How can drones be improved?
Will the defibrillator come to the patient via a drone soon? In any case, in a randomized study from the USA, modern technology was able to accelerate emergency rescue. Scientists from Germany are convinced that the Defi drone also makes sense in this country.
Drones could optimize emergency rescue by air transporting automated external defibrillators (AED) to the scene.
In a randomized study from the USA, defibrillators like these actually saved time compared to a ground-based AED search: the test subjects had the defibrillator at hand in simulated emergency situations up to three minutes faster when it was brought via a drone as if they were looking for a stationary AED on site.
Defibrillator drones are also being tested in Germany
But do defibrillators even make sense in more densely populated Germany? Scientists from the University Medical Center Greifswald and the DRF Luftrettung are convinced of this and have launched a corresponding pilot project. Because even in this country there are sparsely populated regions where the mobile provision of an AED network offers advantages over stationary installation.
"Especially for large regions, as presented by the Vorpommern-Greifswald district as a model region, it is simply not feasible to install stationary defibrillators across the board," explains Skadi Stier, project manager at DRF Luftrettung, the current situation in Germany at the request of kardiologie.org . And even if there are stationary defibrillators, they are not ready for use at all times: "The many public facilities and defibrillators in companies in Germany are often not strategically distributed and just as often are not available 24/7, but are linked to opening times, for example." Dr. Mina Baumgarten, from the University Medical Center Greifswald, who heads the project together with Prof. Klaus Hahnenkamp, further clarifies the problem.
Drones are intended to complement existing structures
If there is no AED on site, the defibrillator could be brought to the first aider via a drone so that he or she can start the resuscitation of a patient with cardiac arrest before the emergency services arrive. The Defi drones should not replace the previous structures, but complement them.
Prof. Klaus Hahnenkamp, Director of the Clinic for Anesthesiology, explains what exactly such an operation could look like: “As in every emergency, it is important that someone present calls the rescue service and, if necessary, starts with a chest compressions, supported by the staff at the control center . The control center then alerts the emergency vehicles, but at the same time also alerts a trained medical helper in the deployment area via a smartphone app, who is guided to the deployment site via the app installed on his mobile phone using a map function. In response to the same signal, a drone loaded with the defibrillator and ready for use in the drone port can fly off to the emergency location with the destination of the mission coordinators. After landing, one of those present can remove the defibrillator and use it on the patient. "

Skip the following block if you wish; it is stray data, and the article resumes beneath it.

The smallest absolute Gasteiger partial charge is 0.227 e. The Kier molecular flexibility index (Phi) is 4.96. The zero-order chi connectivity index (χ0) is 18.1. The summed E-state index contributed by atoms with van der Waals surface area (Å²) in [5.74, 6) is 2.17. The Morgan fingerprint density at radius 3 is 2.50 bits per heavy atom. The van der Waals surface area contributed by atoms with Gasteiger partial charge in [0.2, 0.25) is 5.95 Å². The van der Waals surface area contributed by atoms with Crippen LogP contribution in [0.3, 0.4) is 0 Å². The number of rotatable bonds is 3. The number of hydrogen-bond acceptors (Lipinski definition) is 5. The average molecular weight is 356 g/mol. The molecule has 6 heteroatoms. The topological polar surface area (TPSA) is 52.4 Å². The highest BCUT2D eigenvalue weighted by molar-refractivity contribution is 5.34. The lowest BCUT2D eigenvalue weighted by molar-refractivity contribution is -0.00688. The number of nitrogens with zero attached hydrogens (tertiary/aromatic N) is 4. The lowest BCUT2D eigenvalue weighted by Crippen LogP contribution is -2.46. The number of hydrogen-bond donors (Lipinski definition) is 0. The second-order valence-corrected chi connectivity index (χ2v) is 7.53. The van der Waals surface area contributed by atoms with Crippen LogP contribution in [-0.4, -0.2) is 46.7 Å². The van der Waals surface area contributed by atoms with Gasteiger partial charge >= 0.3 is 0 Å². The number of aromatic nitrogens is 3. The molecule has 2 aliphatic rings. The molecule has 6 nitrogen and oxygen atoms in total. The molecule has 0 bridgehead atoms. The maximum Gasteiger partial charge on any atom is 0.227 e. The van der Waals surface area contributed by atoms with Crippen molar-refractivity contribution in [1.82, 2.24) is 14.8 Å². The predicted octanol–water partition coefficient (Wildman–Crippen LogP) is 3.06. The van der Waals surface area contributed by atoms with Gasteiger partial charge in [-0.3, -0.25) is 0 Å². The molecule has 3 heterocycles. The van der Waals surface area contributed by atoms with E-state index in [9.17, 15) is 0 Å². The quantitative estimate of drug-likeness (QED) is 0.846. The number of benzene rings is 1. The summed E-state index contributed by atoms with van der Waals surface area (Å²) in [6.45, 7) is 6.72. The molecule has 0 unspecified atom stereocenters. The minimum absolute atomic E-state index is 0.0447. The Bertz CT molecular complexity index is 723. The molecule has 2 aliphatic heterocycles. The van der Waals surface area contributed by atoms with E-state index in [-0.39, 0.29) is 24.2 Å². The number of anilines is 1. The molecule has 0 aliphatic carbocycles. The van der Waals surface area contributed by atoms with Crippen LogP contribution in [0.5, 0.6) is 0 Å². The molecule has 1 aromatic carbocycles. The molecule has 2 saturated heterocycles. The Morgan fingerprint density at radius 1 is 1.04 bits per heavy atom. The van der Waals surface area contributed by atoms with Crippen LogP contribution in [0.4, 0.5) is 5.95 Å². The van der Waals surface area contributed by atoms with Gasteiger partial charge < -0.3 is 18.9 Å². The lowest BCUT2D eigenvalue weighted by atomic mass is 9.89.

Up to 5 minutes faster than the helicopter
Such a drone rescue was able to outperform the rescue helicopter in terms of speed in a pilot test in 2019. The drones were sometimes up to five minutes faster, reports Stier. In order to further optimize their use, strategically sensible drone locations are being defined in a current project (MV | LIFE | DRONE Challenge). "The advantage here is the possible direct flight route, where rescue vehicles have to travel long distances due to the road layout or cannot travel at the maximum possible speed in high traffic densities," says the aircraft mechanic, emphasizing the potential of the technology.
Blood products could also come via the drone
According to the project members, the drone will in future not only transport the defibrillator, but also other medical devices and materials, such as emergency medication or blood products. "In addition to saving time, this can contribute to better availability, especially with the scarce resource blood," Baumgarten explains the overall concept of the project. The doctor estimates that it will take about one to one and a half years before the operation of the drones is tested in the context of standard care. A corresponding project has already been set up.
"An important role of emergency physicians and cardiologists is to support the regional initiatives for broad training of the population in cardiac massage (lay resuscitation)", Hahnenkamp gives his colleagues on the way.
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